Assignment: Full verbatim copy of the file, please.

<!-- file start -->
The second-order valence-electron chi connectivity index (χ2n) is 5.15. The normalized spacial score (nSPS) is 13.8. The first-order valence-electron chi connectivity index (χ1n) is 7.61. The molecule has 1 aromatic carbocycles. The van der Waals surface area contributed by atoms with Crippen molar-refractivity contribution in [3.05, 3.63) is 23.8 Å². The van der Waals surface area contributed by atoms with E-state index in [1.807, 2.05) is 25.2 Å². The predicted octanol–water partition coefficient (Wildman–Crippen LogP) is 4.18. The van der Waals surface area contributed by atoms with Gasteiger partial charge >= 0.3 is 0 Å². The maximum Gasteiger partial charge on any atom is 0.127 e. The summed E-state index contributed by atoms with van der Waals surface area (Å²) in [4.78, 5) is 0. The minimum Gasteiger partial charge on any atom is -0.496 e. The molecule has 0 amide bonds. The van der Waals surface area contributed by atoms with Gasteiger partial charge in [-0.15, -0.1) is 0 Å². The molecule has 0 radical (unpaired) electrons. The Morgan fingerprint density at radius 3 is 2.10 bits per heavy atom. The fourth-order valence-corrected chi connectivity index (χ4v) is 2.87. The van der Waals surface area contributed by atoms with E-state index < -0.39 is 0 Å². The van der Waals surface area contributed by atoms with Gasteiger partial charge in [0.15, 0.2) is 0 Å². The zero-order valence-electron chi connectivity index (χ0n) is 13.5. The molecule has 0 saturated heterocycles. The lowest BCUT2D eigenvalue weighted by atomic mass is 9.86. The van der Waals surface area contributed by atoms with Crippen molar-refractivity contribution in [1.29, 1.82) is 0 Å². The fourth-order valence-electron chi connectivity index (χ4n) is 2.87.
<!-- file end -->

The second-order valence-electron chi connectivity index (χ2n) is 5.15. The normalized spacial score (nSPS) is 13.8. The first-order valence-electron chi connectivity index (χ1n) is 7.61. The molecule has 1 aromatic carbocycles. The van der Waals surface area contributed by atoms with Crippen molar-refractivity contribution in [3.05, 3.63) is 23.8 Å². The van der Waals surface area contributed by atoms with E-state index in [1.807, 2.05) is 25.2 Å². The predicted octanol–water partition coefficient (Wildman–Crippen LogP) is 4.18. The van der Waals surface area contributed by atoms with Gasteiger partial charge >= 0.3 is 0 Å². The maximum Gasteiger partial charge on any atom is 0.127 e. The summed E-state index contributed by atoms with van der Waals surface area (Å²) in [4.78, 5) is 0. The minimum Gasteiger partial charge on any atom is -0.496 e. The molecule has 0 amide bonds. The van der Waals surface area contributed by atoms with Gasteiger partial charge in [-0.15, -0.1) is 0 Å². The molecule has 0 radical (unpaired) electrons. The Morgan fingerprint density at radius 3 is 2.10 bits per heavy atom. The fourth-order valence-corrected chi connectivity index (χ4v) is 2.87. The van der Waals surface area contributed by atoms with E-state index < -0.39 is 0 Å². The van der Waals surface area contributed by atoms with Gasteiger partial charge in [0.15, 0.2) is 0 Å². The zero-order valence-electron chi connectivity index (χ0n) is 13.5. The molecule has 0 saturated heterocycles. The lowest BCUT2D eigenvalue weighted by atomic mass is 9.86. The van der Waals surface area contributed by atoms with Crippen molar-refractivity contribution in [1.29, 1.82) is 0 Å². The fourth-order valence-electron chi connectivity index (χ4n) is 2.87.